Friday, 19 February 2010

I have a theory about the nature of games development. Of what differentiates it from other software development effots.

Simply put, I think the difference is the domain for which we are developing software. Most mainstream software development efforts entail developing software for a relatively fixed, external, real-world domain. In games development we are faced with the challenge of developing a piece of software for a domain that we construct or invent ourselves. A domain that we're constantly changing and evolving. A domain with few, fixed, real-world anchor points.

Consider the example of an FPS. The IP and game design for a given FPS defines the domain in which the software must be implemented. It defines the rules of the world of the game. It defines the mechanics of gameplay. It defines the look of the game. It is unique to each title; it cannot be shared or re-used. The genre, technology, market and so on may influence or constrain a particular IP, but it remains something very open and flexible. We can conceivably invent any possible game design and therefore domain for our software to exist within.

Of course, the game design evolves throughout pre-production and production. The software is therefore being implemented in a domain that is changing. What makes this process particularly difficult, is that this is not a domain that is rooted in some kind of external, absolute, objective real-world situation. The game design - and therefore the domain that our software is modelling - stems from a human, creative process.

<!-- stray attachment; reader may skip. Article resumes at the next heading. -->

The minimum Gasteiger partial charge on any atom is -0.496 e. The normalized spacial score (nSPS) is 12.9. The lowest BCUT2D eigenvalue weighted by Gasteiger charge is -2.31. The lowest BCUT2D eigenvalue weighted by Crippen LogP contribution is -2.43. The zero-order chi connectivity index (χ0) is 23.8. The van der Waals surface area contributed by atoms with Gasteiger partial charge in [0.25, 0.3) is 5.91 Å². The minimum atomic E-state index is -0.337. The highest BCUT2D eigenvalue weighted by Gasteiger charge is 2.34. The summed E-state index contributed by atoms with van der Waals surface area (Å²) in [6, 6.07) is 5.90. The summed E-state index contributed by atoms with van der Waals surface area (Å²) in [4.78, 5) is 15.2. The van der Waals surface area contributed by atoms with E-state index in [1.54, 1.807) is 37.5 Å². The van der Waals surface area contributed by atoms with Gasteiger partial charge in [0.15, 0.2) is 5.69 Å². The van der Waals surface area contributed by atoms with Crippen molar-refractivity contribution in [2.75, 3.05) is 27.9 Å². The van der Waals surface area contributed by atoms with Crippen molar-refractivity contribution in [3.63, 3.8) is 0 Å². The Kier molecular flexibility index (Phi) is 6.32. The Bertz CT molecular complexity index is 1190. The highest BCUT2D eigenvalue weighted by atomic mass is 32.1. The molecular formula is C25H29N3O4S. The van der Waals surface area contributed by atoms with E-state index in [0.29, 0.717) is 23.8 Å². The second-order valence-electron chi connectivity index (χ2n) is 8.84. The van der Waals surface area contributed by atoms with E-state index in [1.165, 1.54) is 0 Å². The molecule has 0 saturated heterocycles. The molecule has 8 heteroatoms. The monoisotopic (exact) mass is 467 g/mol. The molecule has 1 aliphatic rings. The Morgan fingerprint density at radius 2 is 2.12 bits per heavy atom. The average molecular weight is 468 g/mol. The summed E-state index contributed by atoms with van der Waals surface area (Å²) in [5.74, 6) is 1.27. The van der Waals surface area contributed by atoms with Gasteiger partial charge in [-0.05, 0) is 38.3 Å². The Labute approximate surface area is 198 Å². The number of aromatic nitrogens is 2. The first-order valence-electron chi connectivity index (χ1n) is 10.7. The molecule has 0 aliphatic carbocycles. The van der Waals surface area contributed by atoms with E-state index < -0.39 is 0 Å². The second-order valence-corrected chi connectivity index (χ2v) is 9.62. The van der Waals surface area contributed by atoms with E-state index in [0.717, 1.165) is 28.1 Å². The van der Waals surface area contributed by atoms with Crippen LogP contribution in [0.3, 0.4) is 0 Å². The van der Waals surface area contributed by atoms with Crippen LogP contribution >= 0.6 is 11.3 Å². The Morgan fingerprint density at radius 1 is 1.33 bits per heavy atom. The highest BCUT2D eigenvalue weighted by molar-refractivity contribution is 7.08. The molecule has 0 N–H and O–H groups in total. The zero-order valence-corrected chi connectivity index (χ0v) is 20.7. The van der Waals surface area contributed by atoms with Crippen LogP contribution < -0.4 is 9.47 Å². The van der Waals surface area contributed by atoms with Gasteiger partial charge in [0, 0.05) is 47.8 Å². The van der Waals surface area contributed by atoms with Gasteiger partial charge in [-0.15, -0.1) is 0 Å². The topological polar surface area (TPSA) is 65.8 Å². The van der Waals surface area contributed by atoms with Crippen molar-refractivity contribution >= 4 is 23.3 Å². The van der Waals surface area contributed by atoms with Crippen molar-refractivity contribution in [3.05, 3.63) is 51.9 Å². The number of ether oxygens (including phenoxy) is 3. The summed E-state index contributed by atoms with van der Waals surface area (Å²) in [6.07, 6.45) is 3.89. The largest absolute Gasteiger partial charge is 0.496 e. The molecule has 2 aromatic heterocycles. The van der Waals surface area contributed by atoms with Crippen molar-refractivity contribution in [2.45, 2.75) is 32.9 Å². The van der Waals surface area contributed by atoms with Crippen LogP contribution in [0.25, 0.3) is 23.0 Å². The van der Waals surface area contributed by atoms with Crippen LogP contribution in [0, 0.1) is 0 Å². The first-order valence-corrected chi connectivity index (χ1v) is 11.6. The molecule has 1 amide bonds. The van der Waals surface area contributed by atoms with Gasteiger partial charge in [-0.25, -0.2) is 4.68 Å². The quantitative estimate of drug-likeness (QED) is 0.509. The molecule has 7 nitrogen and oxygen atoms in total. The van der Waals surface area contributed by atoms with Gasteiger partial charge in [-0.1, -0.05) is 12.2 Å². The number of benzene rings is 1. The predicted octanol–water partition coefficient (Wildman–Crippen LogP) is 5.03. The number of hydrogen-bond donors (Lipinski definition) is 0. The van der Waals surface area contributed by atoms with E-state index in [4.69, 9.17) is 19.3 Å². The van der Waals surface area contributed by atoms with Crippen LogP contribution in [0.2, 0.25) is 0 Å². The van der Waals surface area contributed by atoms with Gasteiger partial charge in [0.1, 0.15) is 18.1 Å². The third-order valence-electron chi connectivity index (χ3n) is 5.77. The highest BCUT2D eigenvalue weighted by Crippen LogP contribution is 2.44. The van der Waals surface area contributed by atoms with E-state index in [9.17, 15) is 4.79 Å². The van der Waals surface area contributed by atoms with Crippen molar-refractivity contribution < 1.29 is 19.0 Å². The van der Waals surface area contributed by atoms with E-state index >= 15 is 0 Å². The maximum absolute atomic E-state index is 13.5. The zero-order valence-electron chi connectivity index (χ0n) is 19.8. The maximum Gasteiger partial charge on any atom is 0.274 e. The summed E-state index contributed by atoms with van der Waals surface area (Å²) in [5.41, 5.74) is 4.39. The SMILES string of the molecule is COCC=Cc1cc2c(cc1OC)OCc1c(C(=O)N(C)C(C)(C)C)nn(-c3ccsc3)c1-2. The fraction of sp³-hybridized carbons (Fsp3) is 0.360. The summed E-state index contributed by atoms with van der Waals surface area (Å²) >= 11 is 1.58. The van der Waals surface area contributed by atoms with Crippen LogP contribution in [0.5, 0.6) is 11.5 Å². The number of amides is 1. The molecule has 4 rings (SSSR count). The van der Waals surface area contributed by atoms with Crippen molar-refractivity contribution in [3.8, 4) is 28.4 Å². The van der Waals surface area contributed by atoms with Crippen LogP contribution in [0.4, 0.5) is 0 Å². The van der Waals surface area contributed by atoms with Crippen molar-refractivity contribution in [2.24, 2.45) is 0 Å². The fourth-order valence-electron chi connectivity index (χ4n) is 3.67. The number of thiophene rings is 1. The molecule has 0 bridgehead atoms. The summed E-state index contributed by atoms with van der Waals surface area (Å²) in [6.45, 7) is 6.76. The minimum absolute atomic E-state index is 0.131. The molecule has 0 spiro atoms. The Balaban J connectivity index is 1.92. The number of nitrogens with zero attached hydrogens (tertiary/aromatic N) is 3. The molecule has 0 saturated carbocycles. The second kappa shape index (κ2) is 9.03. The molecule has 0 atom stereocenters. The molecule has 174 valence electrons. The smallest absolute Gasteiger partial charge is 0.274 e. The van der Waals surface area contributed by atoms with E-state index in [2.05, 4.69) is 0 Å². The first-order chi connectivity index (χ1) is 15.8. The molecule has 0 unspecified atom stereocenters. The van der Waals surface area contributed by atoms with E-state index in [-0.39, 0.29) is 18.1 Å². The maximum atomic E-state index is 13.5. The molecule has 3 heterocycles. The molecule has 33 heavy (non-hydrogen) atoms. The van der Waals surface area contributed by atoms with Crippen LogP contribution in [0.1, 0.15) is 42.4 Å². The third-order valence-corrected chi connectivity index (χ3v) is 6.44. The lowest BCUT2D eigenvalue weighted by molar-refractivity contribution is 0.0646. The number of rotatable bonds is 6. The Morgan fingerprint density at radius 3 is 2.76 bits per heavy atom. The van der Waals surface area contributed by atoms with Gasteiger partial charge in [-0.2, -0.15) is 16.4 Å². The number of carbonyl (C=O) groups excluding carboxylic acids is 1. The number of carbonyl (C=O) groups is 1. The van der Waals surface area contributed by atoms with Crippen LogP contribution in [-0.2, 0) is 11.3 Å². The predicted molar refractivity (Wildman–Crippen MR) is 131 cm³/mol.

Typically, this design is a group effort, a socially constructed shared vision. So, in addition to attempting to build software within a subjective, changing, human design, we need to consider the issues of communication and knowledge transfer. A game design is a shared vision; how can we be sure all members of a team share the same vision? How can we be sure it is accurately communicated? How can we know that implementation specific considerations that may constrain an implementation are fed back to the design process and reflected within the game design?

The game itself is not the only piece of software we create during development, of course. We typically also develop tools, editors or server infrastructure. Software is a socio-technical system, comprising both a human and technical component. The technical component is of course the software and supporting tools we develop during the project. The social, human aspect is the team, the team's shared vision and development processes used.

So, we are attempting to construct a socio-technical system to implement a game in an evolving, creative, invented domain. No wonder its challenging!

1 comment:

  1. I understand the moral of the stuff from example of FPS described!!

    Nice to shared!!

    game design program